Solitude by contrast is to actually be alone, away from other people. Studies have shown that “people who learn to find comfort in solitude tend to be happier, experience lower levels of stress and are less likely to have depression.” Time alone, for many of us, is just as important as time spent with friends and family.
David Brooks, in a New York Times column today about lonely young men who become mass shooters, writes, “We see ourselves as others see us, and when no one sees us, our sense of self disintegrates.”
Other people project an identity and a reality onto us, which gives us a sense of belonging and security that most folks have difficulty living without. But that identity is also restrictive and limiting. Solitude can be liberating, opening up a larger more secure sense of self that includes the whole world. By contrast, the mass shooter, in a misguided attempt to create a larger than life self, is driven by loneliness to become famous for killing other people.
7/12/2022 Diversion and Distraction. My brother, bless his heart, gave us a Roku for our TV when he visited recently. I think he felt sorry for us, poor Luddites, deprived of the latest in technology to divert us from the existential boredom of human existence. We already had a TV, but it was only used for the occasional DVD movie from the local video rental store, one of the last of its kind. But our TV had never been hooked up to anything. Until now.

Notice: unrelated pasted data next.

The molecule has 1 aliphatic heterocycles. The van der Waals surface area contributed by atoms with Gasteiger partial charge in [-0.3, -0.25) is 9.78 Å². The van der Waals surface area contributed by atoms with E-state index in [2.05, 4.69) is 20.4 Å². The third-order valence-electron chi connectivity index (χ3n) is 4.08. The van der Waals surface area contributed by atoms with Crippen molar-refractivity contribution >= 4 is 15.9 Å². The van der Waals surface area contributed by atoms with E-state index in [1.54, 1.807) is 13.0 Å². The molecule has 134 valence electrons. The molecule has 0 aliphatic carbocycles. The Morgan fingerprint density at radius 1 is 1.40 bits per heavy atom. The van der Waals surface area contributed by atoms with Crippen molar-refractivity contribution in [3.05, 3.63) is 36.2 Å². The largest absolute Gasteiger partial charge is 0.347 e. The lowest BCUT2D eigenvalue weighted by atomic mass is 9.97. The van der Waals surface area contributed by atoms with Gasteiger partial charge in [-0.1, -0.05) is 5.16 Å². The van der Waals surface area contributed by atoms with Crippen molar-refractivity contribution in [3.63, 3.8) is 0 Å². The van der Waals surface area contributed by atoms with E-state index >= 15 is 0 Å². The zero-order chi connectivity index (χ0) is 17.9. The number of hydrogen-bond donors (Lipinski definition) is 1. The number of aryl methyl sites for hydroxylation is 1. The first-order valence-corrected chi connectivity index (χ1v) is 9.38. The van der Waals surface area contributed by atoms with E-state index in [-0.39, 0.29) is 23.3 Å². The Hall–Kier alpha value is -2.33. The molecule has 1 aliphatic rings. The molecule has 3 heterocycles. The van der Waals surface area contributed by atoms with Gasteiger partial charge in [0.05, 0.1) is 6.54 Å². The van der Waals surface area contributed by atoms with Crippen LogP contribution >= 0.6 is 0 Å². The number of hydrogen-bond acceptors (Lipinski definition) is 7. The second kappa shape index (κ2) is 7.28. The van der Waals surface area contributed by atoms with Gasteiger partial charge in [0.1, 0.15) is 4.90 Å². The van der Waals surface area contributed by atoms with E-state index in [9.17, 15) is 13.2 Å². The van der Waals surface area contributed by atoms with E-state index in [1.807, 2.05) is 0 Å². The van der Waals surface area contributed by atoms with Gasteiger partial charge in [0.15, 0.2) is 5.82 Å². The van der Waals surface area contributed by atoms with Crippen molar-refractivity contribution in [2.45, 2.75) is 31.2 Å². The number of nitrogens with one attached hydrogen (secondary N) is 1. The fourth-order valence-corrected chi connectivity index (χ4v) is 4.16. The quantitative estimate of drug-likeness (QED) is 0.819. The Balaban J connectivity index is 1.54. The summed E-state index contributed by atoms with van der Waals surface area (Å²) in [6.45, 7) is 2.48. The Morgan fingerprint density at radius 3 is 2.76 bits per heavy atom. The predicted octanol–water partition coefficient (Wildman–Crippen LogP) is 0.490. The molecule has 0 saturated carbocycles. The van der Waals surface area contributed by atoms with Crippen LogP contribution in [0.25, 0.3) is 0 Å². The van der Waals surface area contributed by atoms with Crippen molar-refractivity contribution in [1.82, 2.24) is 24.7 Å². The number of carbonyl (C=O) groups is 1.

Before long I was spending almost every evening laying back in an old recliner staring at the TV, mostly watching youtube videos and mysteries on Brit Box. That’s still only a fraction of the time the average American spends glued to a screen.
Eventually I started to feel guilty. I was already spending too much time looking at the news on my computer and agonizing over the impending takeover of the country by fascist mobs.
Why guilty? Because I wasn’t being productive. I was wasting time.
I realized I’ve been infected by that uniquely American syndrome – the protestant work ethic. Americans, more than citizens of any other country, are defined by what they do for work. Research shows that we also suffer much more when we’re “out of work.” Usually the first question from a new acquaintance is, “What do you do?”
Then there’s Zen Buddhism, which is also infused with a strong work ethic. Zen monasteries in ancient China supported themselves for the most part with agriculture and simple manufacturing of things such as straw sandals. That’s how zen survived the persecution of Buddhists by Emperor Wu in the 9th century, which wiped out the other larger Buddhist sects who were dependent on the ruling class for support.
The 8th century Chinese zen master, Pai Chang, who established the Zen monastic rule, had a saying, “A day without work is a day without food.” He was insistent on working every day. When he was very old, he persisted in this, and his monks worried he would hasten his death, but they were unable to get him to stop. Finally, in desperation, they hid his tools from him. “I have no virtue,” he said, “Why should others work for me?” Then he refused to eat anything. Finally the monks relented and gave him his tools so he could continue working – and eating.